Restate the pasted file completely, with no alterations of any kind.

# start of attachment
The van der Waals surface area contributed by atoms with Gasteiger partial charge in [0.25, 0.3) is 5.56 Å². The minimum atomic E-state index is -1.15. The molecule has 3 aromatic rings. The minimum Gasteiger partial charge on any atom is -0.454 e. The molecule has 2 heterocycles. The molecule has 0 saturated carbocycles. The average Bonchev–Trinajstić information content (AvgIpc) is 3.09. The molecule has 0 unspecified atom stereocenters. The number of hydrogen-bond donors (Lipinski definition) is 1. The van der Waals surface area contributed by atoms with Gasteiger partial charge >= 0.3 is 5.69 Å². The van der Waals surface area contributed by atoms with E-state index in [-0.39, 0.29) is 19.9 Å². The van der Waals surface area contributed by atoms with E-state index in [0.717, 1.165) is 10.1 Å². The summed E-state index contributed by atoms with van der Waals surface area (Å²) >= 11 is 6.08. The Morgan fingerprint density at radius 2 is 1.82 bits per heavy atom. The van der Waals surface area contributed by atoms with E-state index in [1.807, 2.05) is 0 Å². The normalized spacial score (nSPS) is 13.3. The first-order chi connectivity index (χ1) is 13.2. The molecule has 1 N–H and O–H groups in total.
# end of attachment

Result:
The van der Waals surface area contributed by atoms with Gasteiger partial charge in [0.25, 0.3) is 5.56 Å². The minimum atomic E-state index is -1.15. The molecule has 3 aromatic rings. The minimum Gasteiger partial charge on any atom is -0.454 e. The molecule has 2 heterocycles. The molecule has 0 saturated carbocycles. The average Bonchev–Trinajstić information content (AvgIpc) is 3.09. The molecule has 0 unspecified atom stereocenters. The number of hydrogen-bond donors (Lipinski definition) is 1. The van der Waals surface area contributed by atoms with Gasteiger partial charge >= 0.3 is 5.69 Å². The van der Waals surface area contributed by atoms with E-state index in [-0.39, 0.29) is 19.9 Å². The van der Waals surface area contributed by atoms with E-state index in [0.717, 1.165) is 10.1 Å². The summed E-state index contributed by atoms with van der Waals surface area (Å²) >= 11 is 6.08. The Morgan fingerprint density at radius 2 is 1.82 bits per heavy atom. The van der Waals surface area contributed by atoms with E-state index in [1.807, 2.05) is 0 Å². The normalized spacial score (nSPS) is 13.3. The first-order chi connectivity index (χ1) is 13.2. The molecule has 1 N–H and O–H groups in total.